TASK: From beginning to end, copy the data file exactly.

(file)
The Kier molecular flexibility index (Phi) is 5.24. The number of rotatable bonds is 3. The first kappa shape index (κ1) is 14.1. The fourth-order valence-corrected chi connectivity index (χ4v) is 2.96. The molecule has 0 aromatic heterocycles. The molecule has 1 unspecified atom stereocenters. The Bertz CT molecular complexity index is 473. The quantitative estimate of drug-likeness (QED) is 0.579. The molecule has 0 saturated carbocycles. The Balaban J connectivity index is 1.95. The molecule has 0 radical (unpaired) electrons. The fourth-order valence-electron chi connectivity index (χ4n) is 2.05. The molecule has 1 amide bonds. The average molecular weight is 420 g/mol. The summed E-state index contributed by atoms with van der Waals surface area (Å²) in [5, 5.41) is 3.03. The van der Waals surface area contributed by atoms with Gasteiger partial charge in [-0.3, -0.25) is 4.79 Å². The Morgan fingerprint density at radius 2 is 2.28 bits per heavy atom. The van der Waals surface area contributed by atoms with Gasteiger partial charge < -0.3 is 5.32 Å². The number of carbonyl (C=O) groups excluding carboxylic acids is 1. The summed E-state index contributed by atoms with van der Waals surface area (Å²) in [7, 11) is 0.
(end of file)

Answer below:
The Kier molecular flexibility index (Phi) is 5.24. The number of rotatable bonds is 3. The first kappa shape index (κ1) is 14.1. The fourth-order valence-corrected chi connectivity index (χ4v) is 2.96. The molecule has 0 aromatic heterocycles. The molecule has 1 unspecified atom stereocenters. The Bertz CT molecular complexity index is 473. The quantitative estimate of drug-likeness (QED) is 0.579. The molecule has 0 saturated carbocycles. The Balaban J connectivity index is 1.95. The molecule has 0 radical (unpaired) electrons. The fourth-order valence-electron chi connectivity index (χ4n) is 2.05. The molecule has 1 amide bonds. The average molecular weight is 420 g/mol. The summed E-state index contributed by atoms with van der Waals surface area (Å²) in [5, 5.41) is 3.03. The van der Waals surface area contributed by atoms with Gasteiger partial charge in [-0.3, -0.25) is 4.79 Å². The Morgan fingerprint density at radius 2 is 2.28 bits per heavy atom. The van der Waals surface area contributed by atoms with Gasteiger partial charge < -0.3 is 5.32 Å². The number of carbonyl (C=O) groups excluding carboxylic acids is 1. The summed E-state index contributed by atoms with van der Waals surface area (Å²) in [7, 11) is 0.